The Selfless Gift of a Simple Name

“Anne Shirley,” reluctantly faltered forth the owner of that name, “but, oh, please do call me Cordelia……. Anne is such an unromantic name.”

“Unromantic fiddlesticks!” said the unsympathetic Marilla. “Anne is a real good plain sensible name. You’ve no need to be ashamed of it.” –L.M. Montgomery Anne of Green Gables

Words can make you laugh and they can make you cry. They can stroke your ego and make you feel puffed up. Or they can smack you around.  They can reach out across the open space- of a single moment- like fists against a bare body.  A few choice words can suck all of the fun out of a perfectly sunshine-y day.  They can shatter your easy contentment- and bring the mood in a room full of happy people right on down to the ground.  Words can dissect you, pick you apart, define you and then put you in a neat little box.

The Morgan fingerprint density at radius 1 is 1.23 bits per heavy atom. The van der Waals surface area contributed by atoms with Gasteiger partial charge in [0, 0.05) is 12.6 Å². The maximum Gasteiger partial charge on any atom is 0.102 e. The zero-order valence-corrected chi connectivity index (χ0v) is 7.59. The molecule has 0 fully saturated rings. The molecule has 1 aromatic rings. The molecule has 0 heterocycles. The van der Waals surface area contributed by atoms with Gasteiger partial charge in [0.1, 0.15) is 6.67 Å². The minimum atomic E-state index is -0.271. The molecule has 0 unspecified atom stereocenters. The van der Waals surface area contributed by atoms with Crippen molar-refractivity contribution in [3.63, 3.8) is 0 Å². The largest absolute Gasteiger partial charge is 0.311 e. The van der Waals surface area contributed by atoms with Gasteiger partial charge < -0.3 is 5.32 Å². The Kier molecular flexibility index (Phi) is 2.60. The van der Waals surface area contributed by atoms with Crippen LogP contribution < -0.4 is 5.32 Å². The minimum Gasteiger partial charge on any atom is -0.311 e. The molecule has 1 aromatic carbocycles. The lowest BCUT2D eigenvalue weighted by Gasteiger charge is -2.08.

And what is a name– but a word?  Our first name is usually a single word that almost everyone we meet will use to address us. Certainly, reflecting on the power of words can add some pressure to the question-how and what do we name our children?

“I read in a book once that a rose by any other name would smell as sweet, but I’ve never been able to believe it. I don’t believe a rose WOULD be as nice if it was called a thistle or a skunk cabbage.”
L.M. Montgomery, Anne of Green Gables

Michael Jackson had two sons.  They both have formal names but casually he called one Prince and the other one Blanket. You heard me- Blanket. I can imagine the boy named Blanket thinking, to himself, as a teen:  “My brother is called Prince and I….I am a…..a…… ‘blanket’….are you f-ing kidding me…”